Author Topic: Appliance installation  (Read 347 times)

jeromedawg

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Appliance installation
« on: April 17, 2019, 04:01:33 PM »
Hey all,

Was wondering if any of you prefer to have the "Professional installers" install new appliances or if you just have them delivered and DIY it. Particularly for gas appliances because of the nature of natural gas being dangerous and the risk of things exploding. Even besides that though - the 'labor' associated with hand-trucking or maneuvering the appliances through tight spaces, which is the case in our smaller condo unit. I'm probably going to update our kitchen appliances (dishwasher, fridge, oven range) soon. The last time we had a fridge delivered though, they put a nice scratch in the frame of the pocket door leading into the kitchen. But it's such a tight squeeze for a fridge that it seems it would be hard *not* to do anything like that bringing in new appliances... unless we have a contractor come in and take down the pocket door wall (which we've seen other neighbors do and it's actually nice and opens the place up). Anyway, just wanted to get your thoughts. I actually installed the current dishwasher we have (which is a pretty nice one, just not stainless steel) and it wasn't too bad of an install. But it's a pretty lightweight unit. Reason why I'm wanting to upgrade is because we're starting to update our place so that we can sell soon and make it more marketable. Current appliances are junky and aesthetically look pretty terrible (except the dishwasher). Just trying to put the money/time/work in where we can now before rushing to do it all at the last hour.

brooklynmoney

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Re: Appliance installation
« Reply #1 on: April 17, 2019, 04:22:12 PM »
I just got a new range and got it delivered and professionally installed. Iím not messing around with gas. And I live on the second floor with no elevator.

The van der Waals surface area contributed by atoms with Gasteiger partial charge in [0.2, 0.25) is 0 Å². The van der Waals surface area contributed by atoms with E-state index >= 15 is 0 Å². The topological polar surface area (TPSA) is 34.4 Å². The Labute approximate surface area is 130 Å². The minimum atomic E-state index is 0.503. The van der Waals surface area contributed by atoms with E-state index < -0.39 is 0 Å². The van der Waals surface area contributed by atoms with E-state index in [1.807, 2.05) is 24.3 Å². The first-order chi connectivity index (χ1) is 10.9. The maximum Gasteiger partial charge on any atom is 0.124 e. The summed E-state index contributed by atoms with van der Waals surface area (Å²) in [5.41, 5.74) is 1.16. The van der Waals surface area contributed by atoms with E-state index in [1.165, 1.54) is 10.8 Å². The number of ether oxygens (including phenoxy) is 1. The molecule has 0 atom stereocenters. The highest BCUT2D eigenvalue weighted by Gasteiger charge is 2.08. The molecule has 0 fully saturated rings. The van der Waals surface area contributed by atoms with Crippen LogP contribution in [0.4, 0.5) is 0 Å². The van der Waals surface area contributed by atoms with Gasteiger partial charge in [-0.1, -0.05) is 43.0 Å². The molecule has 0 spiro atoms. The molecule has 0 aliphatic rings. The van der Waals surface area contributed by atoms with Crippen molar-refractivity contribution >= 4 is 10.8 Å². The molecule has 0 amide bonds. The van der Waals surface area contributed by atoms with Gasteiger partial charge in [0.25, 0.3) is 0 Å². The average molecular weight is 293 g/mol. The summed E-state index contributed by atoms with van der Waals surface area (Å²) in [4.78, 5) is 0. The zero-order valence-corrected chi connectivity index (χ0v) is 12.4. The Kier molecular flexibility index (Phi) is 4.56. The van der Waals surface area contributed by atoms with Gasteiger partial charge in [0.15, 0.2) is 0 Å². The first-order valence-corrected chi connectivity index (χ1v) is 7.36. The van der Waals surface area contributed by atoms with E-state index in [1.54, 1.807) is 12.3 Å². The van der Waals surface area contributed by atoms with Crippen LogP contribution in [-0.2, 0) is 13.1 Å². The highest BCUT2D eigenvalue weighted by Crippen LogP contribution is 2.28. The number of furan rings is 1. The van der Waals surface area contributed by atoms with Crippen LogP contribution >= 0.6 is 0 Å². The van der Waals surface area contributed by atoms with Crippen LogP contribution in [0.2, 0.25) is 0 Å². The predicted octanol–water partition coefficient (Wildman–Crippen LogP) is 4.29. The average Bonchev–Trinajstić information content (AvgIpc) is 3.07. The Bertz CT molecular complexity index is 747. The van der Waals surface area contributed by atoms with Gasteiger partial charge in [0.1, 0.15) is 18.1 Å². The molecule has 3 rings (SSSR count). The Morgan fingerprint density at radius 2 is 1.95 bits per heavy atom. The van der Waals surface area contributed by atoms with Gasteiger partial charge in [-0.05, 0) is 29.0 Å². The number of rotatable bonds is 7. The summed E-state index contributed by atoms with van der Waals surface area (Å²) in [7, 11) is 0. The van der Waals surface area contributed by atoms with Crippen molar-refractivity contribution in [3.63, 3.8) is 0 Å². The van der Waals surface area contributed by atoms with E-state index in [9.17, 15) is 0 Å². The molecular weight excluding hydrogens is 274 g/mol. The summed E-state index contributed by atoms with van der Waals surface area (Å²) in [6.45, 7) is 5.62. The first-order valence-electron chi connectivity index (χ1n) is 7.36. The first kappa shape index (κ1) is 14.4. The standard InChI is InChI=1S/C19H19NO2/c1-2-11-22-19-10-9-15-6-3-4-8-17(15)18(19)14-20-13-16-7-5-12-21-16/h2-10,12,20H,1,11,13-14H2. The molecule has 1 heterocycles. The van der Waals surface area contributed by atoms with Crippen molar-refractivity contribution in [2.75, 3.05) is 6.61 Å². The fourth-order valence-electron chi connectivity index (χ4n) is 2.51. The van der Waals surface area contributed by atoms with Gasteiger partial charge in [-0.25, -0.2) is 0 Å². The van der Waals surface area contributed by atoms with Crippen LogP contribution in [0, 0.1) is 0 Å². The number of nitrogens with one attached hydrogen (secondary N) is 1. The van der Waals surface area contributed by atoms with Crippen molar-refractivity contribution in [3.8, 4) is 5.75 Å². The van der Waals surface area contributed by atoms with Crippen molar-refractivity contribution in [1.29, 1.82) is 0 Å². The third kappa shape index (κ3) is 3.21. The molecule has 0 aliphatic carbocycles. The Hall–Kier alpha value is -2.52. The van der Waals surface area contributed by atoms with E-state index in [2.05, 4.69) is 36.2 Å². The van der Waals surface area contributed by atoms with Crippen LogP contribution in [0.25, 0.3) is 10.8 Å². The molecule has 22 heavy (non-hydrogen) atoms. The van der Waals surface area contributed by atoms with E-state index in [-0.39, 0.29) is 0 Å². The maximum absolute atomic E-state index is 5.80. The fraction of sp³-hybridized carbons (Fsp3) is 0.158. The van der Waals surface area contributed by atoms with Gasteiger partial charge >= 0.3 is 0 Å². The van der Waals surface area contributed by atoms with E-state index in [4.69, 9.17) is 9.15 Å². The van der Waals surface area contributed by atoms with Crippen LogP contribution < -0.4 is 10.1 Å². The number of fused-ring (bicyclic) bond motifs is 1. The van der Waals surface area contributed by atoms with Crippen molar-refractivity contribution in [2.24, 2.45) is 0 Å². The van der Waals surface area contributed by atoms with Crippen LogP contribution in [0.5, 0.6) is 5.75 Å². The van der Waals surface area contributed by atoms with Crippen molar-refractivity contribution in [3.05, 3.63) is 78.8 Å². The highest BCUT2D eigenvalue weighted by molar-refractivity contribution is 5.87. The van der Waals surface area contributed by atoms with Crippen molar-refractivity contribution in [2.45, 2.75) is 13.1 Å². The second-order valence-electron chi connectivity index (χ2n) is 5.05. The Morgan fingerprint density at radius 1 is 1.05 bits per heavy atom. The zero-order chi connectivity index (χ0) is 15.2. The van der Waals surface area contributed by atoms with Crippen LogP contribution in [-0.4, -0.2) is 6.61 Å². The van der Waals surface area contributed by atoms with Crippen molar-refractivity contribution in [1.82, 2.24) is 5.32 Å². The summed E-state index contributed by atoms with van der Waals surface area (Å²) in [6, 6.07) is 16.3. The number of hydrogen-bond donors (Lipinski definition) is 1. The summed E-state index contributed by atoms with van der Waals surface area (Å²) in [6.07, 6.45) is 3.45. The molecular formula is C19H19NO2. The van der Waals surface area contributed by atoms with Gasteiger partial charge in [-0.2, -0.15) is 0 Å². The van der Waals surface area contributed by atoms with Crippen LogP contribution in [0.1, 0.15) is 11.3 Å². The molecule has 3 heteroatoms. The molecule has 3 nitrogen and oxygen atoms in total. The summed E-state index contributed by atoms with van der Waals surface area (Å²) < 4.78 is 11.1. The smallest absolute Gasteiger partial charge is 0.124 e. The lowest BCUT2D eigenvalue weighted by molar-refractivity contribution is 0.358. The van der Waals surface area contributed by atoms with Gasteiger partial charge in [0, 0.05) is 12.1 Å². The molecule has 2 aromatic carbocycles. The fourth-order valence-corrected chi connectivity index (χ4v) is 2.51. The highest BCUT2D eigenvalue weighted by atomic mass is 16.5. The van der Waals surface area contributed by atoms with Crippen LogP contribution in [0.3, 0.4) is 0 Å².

Cadman

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Re: Appliance installation
« Reply #2 on: April 17, 2019, 07:47:39 PM »
I always handle the installs myself so I know it gets done right. The installer only has to worry that it works while he's there, and for call backs, that's usually somebody else's problem. Plus damage to the unit or the living quarters (as you mentioned). They're on a tight schedule, but you can (usually) take your time to double, triple check the work and make sure good quality parts are used. And you have a vested interest in your counters, flooring and woodwork. They don't.

Gas connections are easy-peasy these days with flex line. Use gas-rated pipe dope, mate the threads, tighten and done.

Papa bear

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Re: Appliance installation
« Reply #3 on: April 17, 2019, 08:09:37 PM »
I pay for the service for rentals, but not my own property.  I now pay for delivery, removal, and install. It saves a 1/2 day of messing around for like $30. 

I install my own at home, no problems. 


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lthenderson

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Re: Appliance installation
« Reply #4 on: April 18, 2019, 06:45:05 AM »
At least in my neck of the wood, installation comes with the delivery aspect of it so since I had it delivered, I take them up on the install. It doesn't cost me any more at that point. But, I have installed all those appliances listed before and a dishwasher is the hardest one of the three and you've already done one so it shouldn't be hard. Working with gas lines is basic plumbing 101. The only thing different is that you need to check your joints with a soapy solution when done (to look for bubbles which indicate a leak) versus looking for drips of water as with regular plumbing. The hardest part with gas is sometimes finding the right threaded fitting to make a connection at the big box store where nobody knows anything.

When moving in appliances, I worry more about the floor because it is harder to fix. Make sure to have lots of pads and cardboard ahead of time to get things shoved into place. Dinged walls and wood trim are easy to fill and repaint. I don't get upset if something happens to those in tight quarters.

Jon Bon

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Re: Appliance installation
« Reply #5 on: April 18, 2019, 07:26:31 AM »
It is a mixed bag.

I have paid for it and it has been fine, I have also paid for it a few times and they claim to have problems and leave me in the lurch.

Gas is NBD, It takes a major leak to be explodey, plus you smell it way before then. Something as basic as an oven just spray the joint with soapy water and look for bubbles.  FWIW I re-plumbed gas in part of my basement. Pressure tested it, turns out I had a small pinhole leak from the old stuff for probably decades that had never caused any issues.